On September 14, the U.S. Senate Homeland Security Committee held hearings with top executives from social networking companies Meta, Twitter, YouTube, and TikTok on the impact of their services on national security issues.
In this framework, lawmakers saw the Platform Accountability and Transparency Act (PATA) bill as a potential remedy to the problem of online polarization, as the law is designed to ensure transparency in social media platforms.
While representatives from the major networks were summoned, Tik Tok received heavy scrutiny; its global chief operating officer Vanessa Pappas had to respond about the risk facing U.S. users’ data on the Chinese social network.
Pappas stated that the company does not share U.S. user data with China.
TikTok is owned by Beijing-based technology company ByteDance, which raises serious questions about its ties to the Chinese Communist Party (CCP).
According to Forbes, 300 ByteDance workers and 50 TikTok employees work for different Chinese state media, such as Xinhua and People’s Daily, which are official mouthpieces of the Chinese regime.
When Senator Rob Portman asked Vanessa Pappas if the company was committed to “cut off all data and metadata flows with China,” the executive merely replied that “our final agreement with the U.S. government will satisfy all national security concerns.”
According to BuzzFeed News research, engineers in China had access to U.S. user data between September 2021 and January 2022.
Some 80 meetings of the Chinese network were leaked and reviewed by BFN, “everything is seen in China,” said a member of TikTok’s Trust and Safety department at one of the meetings in September 2021.
During his term in office, former President Trump warned about the threat to U.S. security posed by the Chinese social network and issued an executive order in August 2020 banning the app. However, the High Court overturned the measure in November of the same year.
Does Tik Tok have an algorithm with hidden agenda for the U.S.?
According to Fox News, the app is being used to degrade the moral values of American youth.
In late July 2022, news anchor Tucker Carson made a comparison. And he found marked differences in the content displayed by the app in both countries.
In China, TikTok is known as Douyin. And it shows videos such as a teenager challenging to quickly assemble a Rubik’s cube or a student wishing good things for his teacher’s son.
While U.S. users are offered videos that often feature women in revealing outfits, dancing, or showing off their bodies for the camera.
“This content is distributed according to an alleged algorithm—why is there such a difference?” criticized Carlson.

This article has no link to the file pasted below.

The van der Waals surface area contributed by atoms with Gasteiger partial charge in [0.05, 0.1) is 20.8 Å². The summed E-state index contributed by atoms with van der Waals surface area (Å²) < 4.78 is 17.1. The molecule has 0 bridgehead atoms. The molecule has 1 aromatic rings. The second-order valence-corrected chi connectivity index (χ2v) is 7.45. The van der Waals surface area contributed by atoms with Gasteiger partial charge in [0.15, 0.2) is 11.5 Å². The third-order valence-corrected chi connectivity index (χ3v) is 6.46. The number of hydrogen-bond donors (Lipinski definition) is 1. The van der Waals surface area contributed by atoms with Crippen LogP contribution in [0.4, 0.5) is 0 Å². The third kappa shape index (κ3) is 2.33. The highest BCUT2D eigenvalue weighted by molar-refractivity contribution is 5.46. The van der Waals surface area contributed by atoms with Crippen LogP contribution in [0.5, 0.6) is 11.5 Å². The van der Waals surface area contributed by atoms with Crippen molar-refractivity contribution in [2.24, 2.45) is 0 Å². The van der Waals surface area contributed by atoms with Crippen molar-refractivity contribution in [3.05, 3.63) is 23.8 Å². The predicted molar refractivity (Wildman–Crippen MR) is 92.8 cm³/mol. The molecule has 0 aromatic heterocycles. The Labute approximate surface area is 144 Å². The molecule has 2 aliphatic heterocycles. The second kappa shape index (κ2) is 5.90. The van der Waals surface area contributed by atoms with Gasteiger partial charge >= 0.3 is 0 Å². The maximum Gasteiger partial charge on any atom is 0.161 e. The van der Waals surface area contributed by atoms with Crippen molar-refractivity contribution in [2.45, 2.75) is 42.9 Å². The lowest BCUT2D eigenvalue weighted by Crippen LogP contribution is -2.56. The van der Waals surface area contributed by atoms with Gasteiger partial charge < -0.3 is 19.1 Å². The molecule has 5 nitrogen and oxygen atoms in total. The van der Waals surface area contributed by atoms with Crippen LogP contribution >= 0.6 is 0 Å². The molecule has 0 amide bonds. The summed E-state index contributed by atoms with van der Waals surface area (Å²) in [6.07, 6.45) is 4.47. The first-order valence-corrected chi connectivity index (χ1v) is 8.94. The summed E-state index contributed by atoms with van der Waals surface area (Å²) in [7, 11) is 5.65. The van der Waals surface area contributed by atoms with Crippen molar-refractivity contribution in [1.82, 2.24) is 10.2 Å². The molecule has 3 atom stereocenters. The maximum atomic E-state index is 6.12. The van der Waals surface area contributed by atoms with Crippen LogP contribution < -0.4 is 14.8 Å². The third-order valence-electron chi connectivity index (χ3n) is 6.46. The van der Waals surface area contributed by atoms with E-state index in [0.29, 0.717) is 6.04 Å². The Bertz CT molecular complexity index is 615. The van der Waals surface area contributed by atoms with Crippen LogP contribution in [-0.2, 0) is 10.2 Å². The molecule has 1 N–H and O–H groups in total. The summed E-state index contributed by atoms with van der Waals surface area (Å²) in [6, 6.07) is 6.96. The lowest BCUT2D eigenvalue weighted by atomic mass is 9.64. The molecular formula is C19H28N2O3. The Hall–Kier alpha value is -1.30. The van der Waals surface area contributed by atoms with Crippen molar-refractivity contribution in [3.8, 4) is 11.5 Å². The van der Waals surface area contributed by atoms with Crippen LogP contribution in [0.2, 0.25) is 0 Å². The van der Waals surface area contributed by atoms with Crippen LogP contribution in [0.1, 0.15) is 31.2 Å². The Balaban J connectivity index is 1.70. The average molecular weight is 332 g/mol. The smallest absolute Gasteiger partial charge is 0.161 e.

The truth is that the Chinese regime could use the data collected by TikTok as a means of espionage and to apply soft power. For this reason, Senator Ted Cruz called the app “a Trojan horse that the Chinese Communist Party can use to influence Americans through what they see, hear, and ultimately think.”
Dangerous Tik Tok viral challenges have led to child suicides
Viral challenges in children and adolescents have become fashionable since the use of social networks, and Tik Tok has been a pioneer in these “games” for young people.
However, there have been many cases where the challenges have become dangerous, putting people’s lives at risk, and some have even ended, unfortunately, in the child’s death.
Such is the case of 12-year-old Archie Battersbee, who performed the “blackout challenge,” viral among children on the Chinese social network. Battersbee suffered severe brain damage and had to be admitted to the Royal Whitechapel Hospital in London.
His parents engaged in a fierce legal battle to prevent their son from being disconnected from a respirator, but the British judiciary decided to end the boy’s life by authorizing authorities to disconnect him from the machine keeping him alive.
Archie Bettersbee’s case is not an isolated case, as Tik Tok challenges have already claimed several innocent children’s lives. Many parents have complained; some even sued Tik Tok for the serious consequences their children have suffered from using the network.
“Social networking companies are not doing enough to stop harmful content online. It’s out there and people are manipulating our children to do these challenges, it’s disgusting,” stated Hollie, mother of Archie Bettersbee.
However, Tik Tok has not been seen to take any action on the matter, and instead, its algorithms continue to push controversial content to young Westerners.